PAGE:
On April 14, after years of investigation and a twelve-day trial, a jury of eight women and four men convicted former baseball star Barry Bonds on one felony count of obstruction of justice. Given the need for unanimous verdicts for conviction, the same jury deadlocked on three other charges against Bonds. US District Judge Susan Illston declared a mistrial on charges that Bonds made false statements when he told a grand jury in December 2003 that he never knowingly received steroids and human growth hormone from trainer Greg Anderson and he allowed only his doctor to inject him.
As the worlds of sports and law chat obsessively about the trial, its most important meaning is that our jury system remains one of the most precious liberties we have. It was a winner in the trial, and so were we.
The verdict seems quite fair from what we know. Often there is a disconnect between what is presented to a jury and what was previously reported in the press about the alleged crime. But here, due to incessant news leaks, little seemed to have been presented to the jury that was not already in the public domain. It appears that Bonds took drugs, refused to admit it, and the government overreached in its hell-bent crusade against him. Both sides seem partially wrong, and that is the message that the jury gave them and us. Their verdict seems correct and feels like common sense.
After the verdict was read, defense attorney Allen Ruby pointed out that the government lost on “the heart of their case,” whether or not Bonds knowingly used performance-enhancing drugs. Ruby is right. The government probably spent tens of millions of our tax dollars on this prosecution, and its lawyers are certainly disheartened by the result. The failure to secure a conviction on three of four counts in a high-profile case is not good for a prosecutor’s career prospects. But for Bonds and his lawyers, a felony conviction is a big deal. “Convicted felon” is not a pleasant necklace for anyone to wear. And, of course the matter is not over. Appeals will follow.
After the trial, reporters were told by jurors that at least eight of the twelve jurors felt that prosecutors failed to show that Bonds knew he was taking steroids and human growth hormone. Jury foreman Fred Jacob of Marin City said it would take more evidence than prosecutors presented to convict Bonds on those remaining charges. “This cost the citizens a lot of money to bring him to court,” Jacob said. “They’re going to have to do even more homework than they already did.” Another juror, identified only as Amber, a young Oakland A’s fan, felt that Bonds was not proven to have lied, but said, “Obviously, he did steroids in my opinion.”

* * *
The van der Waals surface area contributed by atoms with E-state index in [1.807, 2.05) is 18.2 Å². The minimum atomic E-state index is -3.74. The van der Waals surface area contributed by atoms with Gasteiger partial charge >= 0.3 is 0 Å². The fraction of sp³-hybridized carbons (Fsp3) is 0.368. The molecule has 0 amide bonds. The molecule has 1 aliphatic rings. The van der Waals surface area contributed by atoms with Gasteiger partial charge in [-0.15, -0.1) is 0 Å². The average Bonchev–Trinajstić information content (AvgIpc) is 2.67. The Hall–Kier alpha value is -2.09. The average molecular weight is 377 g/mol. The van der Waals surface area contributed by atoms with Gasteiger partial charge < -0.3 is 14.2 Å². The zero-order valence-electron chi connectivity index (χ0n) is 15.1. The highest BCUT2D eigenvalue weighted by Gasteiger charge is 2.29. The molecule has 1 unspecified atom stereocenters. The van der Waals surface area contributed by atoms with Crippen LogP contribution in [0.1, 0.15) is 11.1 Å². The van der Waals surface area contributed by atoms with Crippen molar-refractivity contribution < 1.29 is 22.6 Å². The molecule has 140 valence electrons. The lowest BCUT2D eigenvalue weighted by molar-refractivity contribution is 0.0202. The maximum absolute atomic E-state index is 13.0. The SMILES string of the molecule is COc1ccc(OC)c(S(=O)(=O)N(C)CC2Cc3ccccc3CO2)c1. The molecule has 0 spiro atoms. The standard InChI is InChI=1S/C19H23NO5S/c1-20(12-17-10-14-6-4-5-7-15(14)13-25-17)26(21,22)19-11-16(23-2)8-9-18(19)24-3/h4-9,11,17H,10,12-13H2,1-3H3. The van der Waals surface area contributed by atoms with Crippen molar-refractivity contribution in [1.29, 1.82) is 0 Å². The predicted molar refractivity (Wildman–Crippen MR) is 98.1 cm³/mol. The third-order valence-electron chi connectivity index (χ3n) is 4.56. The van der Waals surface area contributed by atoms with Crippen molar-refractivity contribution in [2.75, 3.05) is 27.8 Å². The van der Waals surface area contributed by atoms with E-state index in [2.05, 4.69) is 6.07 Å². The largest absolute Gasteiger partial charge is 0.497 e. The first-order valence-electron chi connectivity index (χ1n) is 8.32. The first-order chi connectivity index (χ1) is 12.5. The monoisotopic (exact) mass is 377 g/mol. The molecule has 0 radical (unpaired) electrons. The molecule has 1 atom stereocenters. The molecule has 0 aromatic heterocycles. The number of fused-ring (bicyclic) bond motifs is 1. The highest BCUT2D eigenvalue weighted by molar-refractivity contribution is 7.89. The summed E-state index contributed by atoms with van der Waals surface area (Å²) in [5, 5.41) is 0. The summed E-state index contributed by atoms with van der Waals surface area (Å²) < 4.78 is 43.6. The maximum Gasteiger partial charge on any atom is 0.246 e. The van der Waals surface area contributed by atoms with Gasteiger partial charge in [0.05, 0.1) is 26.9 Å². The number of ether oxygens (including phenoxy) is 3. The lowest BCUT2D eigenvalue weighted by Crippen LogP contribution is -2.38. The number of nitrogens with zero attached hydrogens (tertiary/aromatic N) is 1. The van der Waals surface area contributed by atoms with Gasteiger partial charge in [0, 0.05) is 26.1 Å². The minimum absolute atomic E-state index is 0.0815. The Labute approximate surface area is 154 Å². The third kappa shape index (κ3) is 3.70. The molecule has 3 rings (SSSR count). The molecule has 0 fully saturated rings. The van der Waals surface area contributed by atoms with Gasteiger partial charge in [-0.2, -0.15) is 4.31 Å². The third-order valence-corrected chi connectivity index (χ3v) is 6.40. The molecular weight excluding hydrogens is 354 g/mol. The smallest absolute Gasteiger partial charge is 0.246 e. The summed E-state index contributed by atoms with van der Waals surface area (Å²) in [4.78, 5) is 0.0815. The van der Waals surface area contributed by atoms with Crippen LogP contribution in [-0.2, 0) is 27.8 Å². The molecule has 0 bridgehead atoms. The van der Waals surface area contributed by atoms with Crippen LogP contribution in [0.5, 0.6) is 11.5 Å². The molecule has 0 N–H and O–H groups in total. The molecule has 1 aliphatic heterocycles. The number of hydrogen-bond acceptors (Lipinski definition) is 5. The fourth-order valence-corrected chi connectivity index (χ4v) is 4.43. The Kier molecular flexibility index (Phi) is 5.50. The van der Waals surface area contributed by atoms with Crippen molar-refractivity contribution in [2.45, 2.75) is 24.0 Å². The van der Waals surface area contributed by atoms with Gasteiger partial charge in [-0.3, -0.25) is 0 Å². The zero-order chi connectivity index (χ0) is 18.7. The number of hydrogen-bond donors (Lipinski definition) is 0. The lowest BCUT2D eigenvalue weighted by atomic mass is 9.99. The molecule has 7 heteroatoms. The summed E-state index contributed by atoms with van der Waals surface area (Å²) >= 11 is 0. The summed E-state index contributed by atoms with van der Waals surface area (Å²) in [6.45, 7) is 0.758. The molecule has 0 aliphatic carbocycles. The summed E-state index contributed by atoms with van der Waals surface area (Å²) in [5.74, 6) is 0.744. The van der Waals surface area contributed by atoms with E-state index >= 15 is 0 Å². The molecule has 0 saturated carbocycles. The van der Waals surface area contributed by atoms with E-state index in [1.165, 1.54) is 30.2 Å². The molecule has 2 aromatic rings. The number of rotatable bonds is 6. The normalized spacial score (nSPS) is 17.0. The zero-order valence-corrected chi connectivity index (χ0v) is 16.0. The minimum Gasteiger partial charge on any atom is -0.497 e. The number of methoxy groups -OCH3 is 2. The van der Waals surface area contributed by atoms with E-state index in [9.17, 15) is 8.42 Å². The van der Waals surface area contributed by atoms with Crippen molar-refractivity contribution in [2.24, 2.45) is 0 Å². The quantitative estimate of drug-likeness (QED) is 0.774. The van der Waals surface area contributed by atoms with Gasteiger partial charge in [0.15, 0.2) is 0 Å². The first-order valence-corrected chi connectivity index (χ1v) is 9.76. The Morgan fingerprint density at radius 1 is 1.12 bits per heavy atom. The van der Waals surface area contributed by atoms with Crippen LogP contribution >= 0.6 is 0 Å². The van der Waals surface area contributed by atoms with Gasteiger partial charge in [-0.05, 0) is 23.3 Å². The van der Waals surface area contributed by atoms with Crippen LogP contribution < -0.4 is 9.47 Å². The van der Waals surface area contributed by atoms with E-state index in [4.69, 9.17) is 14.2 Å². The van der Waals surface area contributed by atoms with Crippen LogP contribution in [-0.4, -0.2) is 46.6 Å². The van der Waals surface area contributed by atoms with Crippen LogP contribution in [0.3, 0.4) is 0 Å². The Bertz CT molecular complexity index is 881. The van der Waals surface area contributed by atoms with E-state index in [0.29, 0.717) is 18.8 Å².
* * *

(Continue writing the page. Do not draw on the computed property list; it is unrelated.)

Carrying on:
The verdict is much more important for reasons other than whether Bonds will be able to enter baseball’s Hall of Fame. It affirms the importance of our jury system.
In an age of increased spying on citizens by our government, our nation’s open and continuing participation in torture, and its refusal to commit to open and fair trials against those considered enemies of the state, there is reason to be nervous about the increasing power of the government. Our juries, which have their genesis in England nearly 1,000 years ago and which are guaranteed by the US Constitution, are an important check against unbridled government power. They began for this purpose. And, in the depressing reality of the state of our democracy in which the money of corporations and the wealthy can unduly influence elections and politicians, juries provide a means of interjecting community norms and values at least into some governmental proceedings.
Of course, the jury system is not perfect. Many in our country are excluded from jury service, the amount of money spent by the prosecution and defense can unduly influence the results, and judges appointed in the partisan process often excessively influence what jurors are allowed to hear. But over the life of this nation, juries have been conceded by all to be essential to political and civil liberties, and they remain so today.
And, we should recognize that juries serve another purpose in our look-out-for-number-one society. As Alexis de Tocqueville wrote years ago, jury service “rubs off that private selfishness which is the rust of society.” Many of us complain about jury service when we are called. We should not. No one is too busy to serve.
At the conclusion of the trial, standing by his lawyer, Bonds was asked if he was going out for a celebratory dinner. He told the reporters, “There is nothing to celebrate.”
Bonds is wrong. There is something to celebrate. It is these twelve jurors and our jury system. The jury system is one of the most important protections we have and these twelve people reminded us of it.
Editor’s Note: The original version of this story misstated that Barry Bonds was acquitted on three of the four charges. Instead, the judge declared a mistrial on the three charges. This version of the story has been changed to correct the error.